Over 70,000 overdose deaths occurred in the United States in 2017. Public data indicate that Texas does not have a significant opioid problem relative to the rest of the nation; however, qualitative data with healthcare providers, first responders, and harm reduction organizations indicate that Texas does have a more significant opioid problem than the data represents. Several reasons may contribute to underreporting including misdiagnosing cause of deaths (e.g., “respiratory failure” vs “opioid overdose”); stigma (many overdoses are unreported to EMS, law enforcement, or healthcare providers); and multiple, disjointed reporting systems. Since there is a lack of accurate, consistent, and timely statewide data available on overdoses and other related variables (e.g., Narcan administration), it is essential to design a tool to track drug overdoses, both fatal and non-fatal, by location, as they happen.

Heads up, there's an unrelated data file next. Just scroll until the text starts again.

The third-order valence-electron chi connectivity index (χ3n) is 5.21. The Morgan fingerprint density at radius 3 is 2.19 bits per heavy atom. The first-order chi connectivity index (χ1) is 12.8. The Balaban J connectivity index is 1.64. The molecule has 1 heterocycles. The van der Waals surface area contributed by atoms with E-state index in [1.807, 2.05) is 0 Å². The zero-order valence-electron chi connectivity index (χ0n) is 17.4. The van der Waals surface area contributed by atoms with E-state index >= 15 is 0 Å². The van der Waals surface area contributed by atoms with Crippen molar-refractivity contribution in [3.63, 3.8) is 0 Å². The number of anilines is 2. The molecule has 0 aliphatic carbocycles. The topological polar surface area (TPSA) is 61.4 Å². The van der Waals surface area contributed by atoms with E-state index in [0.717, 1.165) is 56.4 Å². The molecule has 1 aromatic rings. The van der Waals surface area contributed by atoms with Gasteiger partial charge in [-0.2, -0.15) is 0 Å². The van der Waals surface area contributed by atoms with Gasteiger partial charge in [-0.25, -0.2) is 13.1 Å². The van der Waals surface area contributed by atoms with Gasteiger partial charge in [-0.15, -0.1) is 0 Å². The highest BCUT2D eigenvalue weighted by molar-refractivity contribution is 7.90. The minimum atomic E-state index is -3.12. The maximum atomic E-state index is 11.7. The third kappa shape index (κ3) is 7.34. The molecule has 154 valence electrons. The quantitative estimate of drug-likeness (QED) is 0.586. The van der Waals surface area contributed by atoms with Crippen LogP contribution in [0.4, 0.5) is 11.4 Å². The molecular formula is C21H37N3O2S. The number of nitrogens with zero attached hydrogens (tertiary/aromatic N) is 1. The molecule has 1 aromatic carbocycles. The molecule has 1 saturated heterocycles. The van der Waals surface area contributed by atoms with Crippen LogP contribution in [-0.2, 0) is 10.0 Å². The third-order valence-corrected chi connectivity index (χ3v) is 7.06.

Project Connect aims to improve overdose reporting and prevention efforts through an innovative community-academic-industry partnership. This study uses community-engaged research methods to understand gaps in overdose reporting and prevention response in Texas. The community is at the center of this work. We have established community advisory boards across four counties: Bexar, El Paso, Travis, and Williamson. Preliminary research data will inform development of a digital platform uniquely tailored to harm reduction organizations, first responders, healthcare providers, and the community of people who use drugs. We will pilot the platform across our four counties prior to launching statewide. A robust tracking system has the potential to inform preventative methods and optimize expenditure of State funds through informed, data-driven decisions.
This project is supported by the Texas Targeted Opioid Response, a public health initiative operated by the Texas Health and Human Services Commission through federal funding from the Substance Abuse and Mental Health Services Administration grant award number 1H79TI083288.